My name is Sarah Brewer and I am a performance management specialist for Deloitte Consulting LLP. I help federal leaders design and build their performance management capability to improve their ability to lead, manage and communicate program performance.
Over the past several years, the Office of Management and Budget (OMB) has provided guidance to improve the use of administrative data to provide evidence of program performance and guide data driven decision making. Administrative data is the data government programs collect through the implementation and management of their program activities. Despite these efforts, many program managers have struggled to turn this data into meaningful insights. As a result program managers continue to implement their programs without using the administrative data they have available. To get better use of administrative data, program managers should consider investing in three actions: (1) Defining Meaningful Metrics; (2) Setting Performance Targets; and (3) Conducting Performance reviews.
Lesson Learned: Define meaningful metrics. With specific data capturing the management and implementation of the program implementation, it often becomes overwhelming for program managers to select which of the many possible metrics are the most meaningful. As a result, program managers need to prioritize metrics that measure activities that they are intentionally trying to change. For example, if a communications campaign is trying to reach out to the public, it is important that it prioritizes metrics that measure its outreach.
Rad Resource: Check out Deloitte’s one-pager for tips on how to identify specific priority areas and focus on measuring and monitoring those metrics.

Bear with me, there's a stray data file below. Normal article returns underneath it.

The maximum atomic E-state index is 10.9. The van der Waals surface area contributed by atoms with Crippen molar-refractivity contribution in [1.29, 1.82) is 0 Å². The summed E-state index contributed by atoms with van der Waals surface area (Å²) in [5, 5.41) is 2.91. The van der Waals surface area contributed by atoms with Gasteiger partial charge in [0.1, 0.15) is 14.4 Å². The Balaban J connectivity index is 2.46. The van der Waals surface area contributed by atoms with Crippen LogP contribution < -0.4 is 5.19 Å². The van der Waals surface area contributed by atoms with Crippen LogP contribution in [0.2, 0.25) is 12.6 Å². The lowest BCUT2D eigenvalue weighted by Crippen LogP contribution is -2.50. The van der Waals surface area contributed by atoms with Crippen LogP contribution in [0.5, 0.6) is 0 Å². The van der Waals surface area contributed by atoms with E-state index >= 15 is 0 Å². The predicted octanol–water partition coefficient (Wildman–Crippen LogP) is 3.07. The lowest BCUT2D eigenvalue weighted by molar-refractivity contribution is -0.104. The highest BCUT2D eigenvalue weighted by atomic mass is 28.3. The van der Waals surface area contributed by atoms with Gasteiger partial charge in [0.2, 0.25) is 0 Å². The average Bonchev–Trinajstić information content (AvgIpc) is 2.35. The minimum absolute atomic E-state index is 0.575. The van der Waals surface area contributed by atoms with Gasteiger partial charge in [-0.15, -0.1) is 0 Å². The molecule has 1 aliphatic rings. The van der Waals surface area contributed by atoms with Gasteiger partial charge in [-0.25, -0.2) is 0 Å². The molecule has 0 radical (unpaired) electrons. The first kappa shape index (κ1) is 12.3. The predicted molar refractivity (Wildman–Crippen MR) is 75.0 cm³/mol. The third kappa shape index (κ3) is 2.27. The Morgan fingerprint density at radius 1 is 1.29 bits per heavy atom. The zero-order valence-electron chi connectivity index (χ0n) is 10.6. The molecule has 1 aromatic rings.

Lesson Learned: Set performance targets. Administrative data on its own reflects what the program is doing but not how well the program is doing it. As a result, program managers need to set targets to define performance. For example, if the communications campaign reaches one person it achieves its broad goal of ‘outreach” but when the program manager sets the goal of reaching 10,000 people in one month – it turns the metric into a performance target.
Hot Tip: Insights are gleaned from administrative data when program managers set expectations on where they want to be and measure whether or not they have reached the performance target.
Lesson Learned: Conduct performance reviews. Finally, to turn administrative data into insights program managers should conduct quarterly performance reviews that brings the program manager together with the leadership team to discuss the prioritized metrics and performance against their targets.
Hot Tip: Only through conversation can leaders discuss what is working and what is not working and identify ways they can help improve areas of underperformance and capitalize on leading practices.
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